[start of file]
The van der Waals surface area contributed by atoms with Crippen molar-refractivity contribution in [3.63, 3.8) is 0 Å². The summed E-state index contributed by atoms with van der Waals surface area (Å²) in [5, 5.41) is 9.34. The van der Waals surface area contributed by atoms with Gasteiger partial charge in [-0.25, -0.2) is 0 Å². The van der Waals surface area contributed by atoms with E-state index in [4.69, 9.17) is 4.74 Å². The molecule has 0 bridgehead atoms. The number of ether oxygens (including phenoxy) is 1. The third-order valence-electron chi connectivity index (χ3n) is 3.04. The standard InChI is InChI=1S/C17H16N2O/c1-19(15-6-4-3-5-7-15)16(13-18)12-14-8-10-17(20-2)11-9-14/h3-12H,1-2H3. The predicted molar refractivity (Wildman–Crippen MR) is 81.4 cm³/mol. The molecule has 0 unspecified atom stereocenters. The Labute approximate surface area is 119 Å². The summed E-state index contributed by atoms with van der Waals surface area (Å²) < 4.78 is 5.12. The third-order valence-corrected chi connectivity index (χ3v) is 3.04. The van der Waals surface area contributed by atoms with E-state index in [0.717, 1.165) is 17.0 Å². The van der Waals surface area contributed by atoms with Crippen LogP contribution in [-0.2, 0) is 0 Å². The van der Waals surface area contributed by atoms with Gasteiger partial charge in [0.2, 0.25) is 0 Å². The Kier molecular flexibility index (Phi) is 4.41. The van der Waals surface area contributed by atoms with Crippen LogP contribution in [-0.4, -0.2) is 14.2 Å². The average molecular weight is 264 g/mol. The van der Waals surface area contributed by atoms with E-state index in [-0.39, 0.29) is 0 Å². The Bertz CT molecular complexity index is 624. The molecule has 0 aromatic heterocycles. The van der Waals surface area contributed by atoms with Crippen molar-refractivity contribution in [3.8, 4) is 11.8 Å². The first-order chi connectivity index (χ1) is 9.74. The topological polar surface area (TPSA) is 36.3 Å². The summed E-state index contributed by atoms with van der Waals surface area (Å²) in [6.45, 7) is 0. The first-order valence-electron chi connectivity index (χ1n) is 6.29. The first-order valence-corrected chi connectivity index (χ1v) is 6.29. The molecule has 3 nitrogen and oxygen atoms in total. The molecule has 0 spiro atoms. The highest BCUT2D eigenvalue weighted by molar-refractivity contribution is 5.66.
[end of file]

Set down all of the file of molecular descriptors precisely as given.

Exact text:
The van der Waals surface area contributed by atoms with Crippen molar-refractivity contribution in [3.63, 3.8) is 0 Å². The summed E-state index contributed by atoms with van der Waals surface area (Å²) in [5, 5.41) is 9.34. The van der Waals surface area contributed by atoms with Gasteiger partial charge in [-0.25, -0.2) is 0 Å². The van der Waals surface area contributed by atoms with E-state index in [4.69, 9.17) is 4.74 Å². The molecule has 0 bridgehead atoms. The number of ether oxygens (including phenoxy) is 1. The third-order valence-electron chi connectivity index (χ3n) is 3.04. The standard InChI is InChI=1S/C17H16N2O/c1-19(15-6-4-3-5-7-15)16(13-18)12-14-8-10-17(20-2)11-9-14/h3-12H,1-2H3. The predicted molar refractivity (Wildman–Crippen MR) is 81.4 cm³/mol. The molecule has 0 unspecified atom stereocenters. The Labute approximate surface area is 119 Å². The summed E-state index contributed by atoms with van der Waals surface area (Å²) < 4.78 is 5.12. The third-order valence-corrected chi connectivity index (χ3v) is 3.04. The van der Waals surface area contributed by atoms with E-state index in [0.717, 1.165) is 17.0 Å². The van der Waals surface area contributed by atoms with Crippen LogP contribution in [-0.2, 0) is 0 Å². The van der Waals surface area contributed by atoms with Gasteiger partial charge in [0.2, 0.25) is 0 Å². The Kier molecular flexibility index (Phi) is 4.41. The van der Waals surface area contributed by atoms with Crippen LogP contribution in [-0.4, -0.2) is 14.2 Å². The average molecular weight is 264 g/mol. The van der Waals surface area contributed by atoms with E-state index in [-0.39, 0.29) is 0 Å². The Bertz CT molecular complexity index is 624. The molecule has 0 aromatic heterocycles. The van der Waals surface area contributed by atoms with Crippen molar-refractivity contribution in [3.8, 4) is 11.8 Å². The first-order chi connectivity index (χ1) is 9.74. The topological polar surface area (TPSA) is 36.3 Å². The summed E-state index contributed by atoms with van der Waals surface area (Å²) in [6.45, 7) is 0. The first-order valence-electron chi connectivity index (χ1n) is 6.29. The first-order valence-corrected chi connectivity index (χ1v) is 6.29. The molecule has 3 nitrogen and oxygen atoms in total. The molecule has 0 spiro atoms. The highest BCUT2D eigenvalue weighted by molar-refractivity contribution is 5.66.